Tasmania’s upper house has opened an inquiry into road safety and is calling for submissions on how we can cut the unacceptably high number of deaths and injuries on our roads.
Tasmania’s road toll has reached a plateau in the past few years with deaths and serious injuries seemingly stuck at just over 300 people. Per capita, we have the highest road toll of any Australian state, with only the Northern Territory higher.
Our Road Safety Action Plan is generally pointed in the right direction but we need more funding, innovation and culture change if we are going to save lives.
Importantly, we need to transform our current transport planning approach from one focused on speed and convenience to one focused on safety of all road users.
Bicycle Network is making a submission to the inquiry on actions that could be taken to better protect people riding bicycles in Tasmania and acknowledgement of them in the government’s strategies and performance benchmarks.
Vulnerable road users
People riding bicycles are classified as vulnerable road users because they are so exposed to death and injury if hit by someone driving a vehicle.
In the past ten years more than 100 people have lost their lives or suffered a serious injury while riding a bicycle in Tasmania. A serious injury involves 24 hours or more of hospitalisation.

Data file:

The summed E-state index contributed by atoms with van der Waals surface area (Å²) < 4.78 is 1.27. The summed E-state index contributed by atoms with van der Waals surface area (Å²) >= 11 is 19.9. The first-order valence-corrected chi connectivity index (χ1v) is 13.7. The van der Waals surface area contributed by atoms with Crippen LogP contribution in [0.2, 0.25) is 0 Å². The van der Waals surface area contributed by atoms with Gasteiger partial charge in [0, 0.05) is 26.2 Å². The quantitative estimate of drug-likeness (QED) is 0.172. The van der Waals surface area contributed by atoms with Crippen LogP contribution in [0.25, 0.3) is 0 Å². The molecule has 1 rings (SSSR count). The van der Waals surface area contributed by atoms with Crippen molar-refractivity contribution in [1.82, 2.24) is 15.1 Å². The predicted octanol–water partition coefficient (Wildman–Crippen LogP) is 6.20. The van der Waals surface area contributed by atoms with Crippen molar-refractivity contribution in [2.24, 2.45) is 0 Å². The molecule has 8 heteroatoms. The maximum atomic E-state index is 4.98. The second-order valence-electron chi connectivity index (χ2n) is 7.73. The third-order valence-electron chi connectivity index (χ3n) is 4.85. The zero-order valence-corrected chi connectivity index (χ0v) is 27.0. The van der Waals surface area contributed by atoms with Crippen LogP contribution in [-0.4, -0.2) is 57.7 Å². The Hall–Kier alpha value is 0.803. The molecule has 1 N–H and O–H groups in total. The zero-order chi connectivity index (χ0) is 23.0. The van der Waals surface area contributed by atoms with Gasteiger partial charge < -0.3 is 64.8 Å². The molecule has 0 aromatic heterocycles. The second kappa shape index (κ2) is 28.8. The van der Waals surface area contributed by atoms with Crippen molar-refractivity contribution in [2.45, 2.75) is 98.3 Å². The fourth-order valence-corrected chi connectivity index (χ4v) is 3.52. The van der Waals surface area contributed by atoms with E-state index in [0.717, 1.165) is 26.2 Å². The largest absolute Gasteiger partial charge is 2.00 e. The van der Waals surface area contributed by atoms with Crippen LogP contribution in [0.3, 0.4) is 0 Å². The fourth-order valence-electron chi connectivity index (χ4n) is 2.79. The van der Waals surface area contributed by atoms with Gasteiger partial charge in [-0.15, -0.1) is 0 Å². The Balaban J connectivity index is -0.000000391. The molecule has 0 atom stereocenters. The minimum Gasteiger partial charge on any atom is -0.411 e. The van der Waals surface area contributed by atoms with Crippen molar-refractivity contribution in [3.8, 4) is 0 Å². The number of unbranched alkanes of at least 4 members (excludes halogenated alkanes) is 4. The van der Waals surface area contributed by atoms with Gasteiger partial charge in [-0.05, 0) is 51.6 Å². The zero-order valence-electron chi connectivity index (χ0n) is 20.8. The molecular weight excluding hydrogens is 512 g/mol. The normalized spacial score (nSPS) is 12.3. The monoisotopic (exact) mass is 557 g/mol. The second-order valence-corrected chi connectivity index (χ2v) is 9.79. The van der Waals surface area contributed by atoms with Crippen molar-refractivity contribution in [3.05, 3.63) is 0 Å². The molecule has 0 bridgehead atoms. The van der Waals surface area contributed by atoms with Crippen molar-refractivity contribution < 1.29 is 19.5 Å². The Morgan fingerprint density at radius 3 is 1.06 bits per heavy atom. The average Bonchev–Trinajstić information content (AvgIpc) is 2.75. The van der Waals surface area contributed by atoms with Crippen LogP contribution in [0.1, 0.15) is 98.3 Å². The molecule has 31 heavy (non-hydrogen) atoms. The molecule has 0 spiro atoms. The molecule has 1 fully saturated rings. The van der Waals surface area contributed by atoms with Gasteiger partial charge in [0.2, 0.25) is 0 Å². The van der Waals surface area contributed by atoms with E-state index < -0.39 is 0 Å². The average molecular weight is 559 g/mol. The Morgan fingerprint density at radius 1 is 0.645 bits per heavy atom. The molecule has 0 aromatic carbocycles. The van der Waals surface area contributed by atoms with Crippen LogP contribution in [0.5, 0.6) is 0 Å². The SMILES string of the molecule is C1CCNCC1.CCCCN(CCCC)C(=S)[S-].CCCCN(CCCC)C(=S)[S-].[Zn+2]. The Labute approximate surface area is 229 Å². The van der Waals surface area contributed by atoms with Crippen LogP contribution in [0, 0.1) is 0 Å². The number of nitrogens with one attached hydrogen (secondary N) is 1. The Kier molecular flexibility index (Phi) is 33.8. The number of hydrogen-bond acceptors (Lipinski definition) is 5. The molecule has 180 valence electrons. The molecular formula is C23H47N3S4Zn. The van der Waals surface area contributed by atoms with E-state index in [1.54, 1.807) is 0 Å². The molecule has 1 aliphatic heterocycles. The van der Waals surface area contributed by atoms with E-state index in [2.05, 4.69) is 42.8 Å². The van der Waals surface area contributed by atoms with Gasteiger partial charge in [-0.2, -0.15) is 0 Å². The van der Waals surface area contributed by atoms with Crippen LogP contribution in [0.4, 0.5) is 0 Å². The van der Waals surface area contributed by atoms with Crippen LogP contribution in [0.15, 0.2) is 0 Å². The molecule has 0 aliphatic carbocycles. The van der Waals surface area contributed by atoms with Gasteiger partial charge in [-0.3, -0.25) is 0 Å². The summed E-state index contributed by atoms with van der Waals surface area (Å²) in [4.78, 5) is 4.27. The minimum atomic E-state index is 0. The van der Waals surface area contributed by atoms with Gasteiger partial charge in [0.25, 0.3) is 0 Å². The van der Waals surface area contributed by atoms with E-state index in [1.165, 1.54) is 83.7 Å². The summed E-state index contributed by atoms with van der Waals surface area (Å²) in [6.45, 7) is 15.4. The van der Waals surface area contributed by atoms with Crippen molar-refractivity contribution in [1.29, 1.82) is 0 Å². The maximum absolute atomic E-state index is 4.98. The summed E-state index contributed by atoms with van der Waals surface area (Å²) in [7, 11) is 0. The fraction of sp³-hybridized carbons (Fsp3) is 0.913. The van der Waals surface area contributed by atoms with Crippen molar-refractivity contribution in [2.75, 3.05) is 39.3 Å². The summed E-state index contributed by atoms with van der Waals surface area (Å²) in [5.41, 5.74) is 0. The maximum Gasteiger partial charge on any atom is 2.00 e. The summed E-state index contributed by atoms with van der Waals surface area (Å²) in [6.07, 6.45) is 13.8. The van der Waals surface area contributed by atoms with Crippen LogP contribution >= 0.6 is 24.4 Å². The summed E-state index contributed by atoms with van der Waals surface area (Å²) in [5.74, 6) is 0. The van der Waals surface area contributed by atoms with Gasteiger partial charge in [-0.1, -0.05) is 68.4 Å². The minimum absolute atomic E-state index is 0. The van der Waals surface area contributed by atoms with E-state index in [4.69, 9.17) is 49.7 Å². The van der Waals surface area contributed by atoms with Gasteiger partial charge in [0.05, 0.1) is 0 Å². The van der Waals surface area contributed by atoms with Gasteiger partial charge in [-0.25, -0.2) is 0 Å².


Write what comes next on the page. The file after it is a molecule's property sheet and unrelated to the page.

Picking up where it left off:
The majority of serious crashes involving people riding involve motor vehicles and while not all crashes are the fault of drivers, when a crash happens it’s the person on the bicycle who suffers the most.
To better address the causes of crashes for different users, we recommend that a unique set of targets for motor vehicle drivers and vulnerable road users be adopted.
Reducing fatal five can help riders
Some of the main reasons for vehicle-on-vehicle crashes also apply for crashes with people on bicycles. We need to reduce distracted driving, speeding, drug and alcohol use and fatigue if we are going to make it safer for people riding on roads as well as all other road users.
Many of us are aware of people behind the wheel fiddling with their dashboards or checking their phones while driving. When drivers are distracted they are effectively ‘travelling blind’, which causes significantly large areas of the road space to become hazardous for other road users.
To counter mobile phone use, cameras have been developed that capture drivers using their mobile phones as well as speeding and issue fines. These are already being used in New South Wales and could be implemented in Tasmania to reduce the number of drivers doing the wrong thing.
There is also a need for road safety campaigns and improved driver testing to reinforce the need for drivers to pay attention at all times to the road and all its users.
Speeding is a great risk for people on bicycles. A person hit by a vehicle travelling at 30 km/h has a 90% chance of survival, at 40 km/h it’s 60% and at 50 km/h it’s 10%.
Bicycle Network has long supported reducing speed limits to 30 km/h in situations where there are likely to be vulnerable road users such as urban centres, school zones and school buses.
Making trucks safer
Nearly one-quarter of crashes where bike riders die in Australia involve heavy vehicles, and this statistic has not changed for the past 20 years.
Drivers of freight vehicles have numerous blind spots and people walking and riding are often not aware of where these blind spots are. The consistency of these crashes over the long term highlights that we have not solved the problem.